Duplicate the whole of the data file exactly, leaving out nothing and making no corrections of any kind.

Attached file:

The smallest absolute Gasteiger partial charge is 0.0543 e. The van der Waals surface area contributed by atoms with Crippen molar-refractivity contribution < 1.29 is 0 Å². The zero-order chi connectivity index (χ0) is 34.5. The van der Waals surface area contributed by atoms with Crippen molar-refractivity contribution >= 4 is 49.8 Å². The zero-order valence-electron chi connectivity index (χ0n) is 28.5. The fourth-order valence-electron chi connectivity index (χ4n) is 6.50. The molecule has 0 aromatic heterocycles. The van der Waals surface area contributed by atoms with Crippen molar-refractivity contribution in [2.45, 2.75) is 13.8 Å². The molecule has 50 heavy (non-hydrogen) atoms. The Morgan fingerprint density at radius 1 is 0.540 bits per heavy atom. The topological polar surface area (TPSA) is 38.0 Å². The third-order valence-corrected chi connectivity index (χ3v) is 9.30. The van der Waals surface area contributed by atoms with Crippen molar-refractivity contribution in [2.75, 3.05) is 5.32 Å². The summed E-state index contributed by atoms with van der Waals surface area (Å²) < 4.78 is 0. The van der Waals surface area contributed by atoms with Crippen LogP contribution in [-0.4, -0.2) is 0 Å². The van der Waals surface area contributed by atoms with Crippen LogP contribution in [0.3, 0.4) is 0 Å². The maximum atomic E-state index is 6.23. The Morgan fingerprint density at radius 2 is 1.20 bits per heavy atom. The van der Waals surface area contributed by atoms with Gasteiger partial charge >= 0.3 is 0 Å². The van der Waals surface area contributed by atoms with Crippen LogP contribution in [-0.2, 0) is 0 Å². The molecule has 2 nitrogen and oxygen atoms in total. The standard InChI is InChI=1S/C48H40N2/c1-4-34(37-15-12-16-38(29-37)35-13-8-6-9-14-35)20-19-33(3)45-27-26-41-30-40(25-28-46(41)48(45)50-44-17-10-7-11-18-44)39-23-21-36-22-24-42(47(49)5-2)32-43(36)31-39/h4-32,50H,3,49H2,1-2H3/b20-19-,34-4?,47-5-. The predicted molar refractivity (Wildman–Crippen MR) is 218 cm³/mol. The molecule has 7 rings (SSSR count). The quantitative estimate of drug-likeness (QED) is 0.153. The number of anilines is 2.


The smallest absolute Gasteiger partial charge is 0.0543 e. The van der Waals surface area contributed by atoms with Crippen molar-refractivity contribution < 1.29 is 0 Å². The zero-order chi connectivity index (χ0) is 34.5. The van der Waals surface area contributed by atoms with Crippen molar-refractivity contribution >= 4 is 49.8 Å². The zero-order valence-electron chi connectivity index (χ0n) is 28.5. The fourth-order valence-electron chi connectivity index (χ4n) is 6.50. The molecule has 0 aromatic heterocycles. The van der Waals surface area contributed by atoms with Crippen molar-refractivity contribution in [2.45, 2.75) is 13.8 Å². The molecule has 50 heavy (non-hydrogen) atoms. The Morgan fingerprint density at radius 1 is 0.540 bits per heavy atom. The topological polar surface area (TPSA) is 38.0 Å². The third-order valence-corrected chi connectivity index (χ3v) is 9.30. The van der Waals surface area contributed by atoms with Crippen molar-refractivity contribution in [2.75, 3.05) is 5.32 Å². The summed E-state index contributed by atoms with van der Waals surface area (Å²) < 4.78 is 0. The van der Waals surface area contributed by atoms with Crippen LogP contribution in [-0.4, -0.2) is 0 Å². The van der Waals surface area contributed by atoms with Crippen LogP contribution in [0.3, 0.4) is 0 Å². The maximum atomic E-state index is 6.23. The Morgan fingerprint density at radius 2 is 1.20 bits per heavy atom. The van der Waals surface area contributed by atoms with Gasteiger partial charge >= 0.3 is 0 Å². The van der Waals surface area contributed by atoms with Crippen LogP contribution in [-0.2, 0) is 0 Å². The molecule has 2 nitrogen and oxygen atoms in total. The standard InChI is InChI=1S/C48H40N2/c1-4-34(37-15-12-16-38(29-37)35-13-8-6-9-14-35)20-19-33(3)45-27-26-41-30-40(25-28-46(41)48(45)50-44-17-10-7-11-18-44)39-23-21-36-22-24-42(47(49)5-2)32-43(36)31-39/h4-32,50H,3,49H2,1-2H3/b20-19-,34-4?,47-5-. The predicted molar refractivity (Wildman–Crippen MR) is 218 cm³/mol. The molecule has 7 rings (SSSR count). The quantitative estimate of drug-likeness (QED) is 0.153. The number of anilines is 2.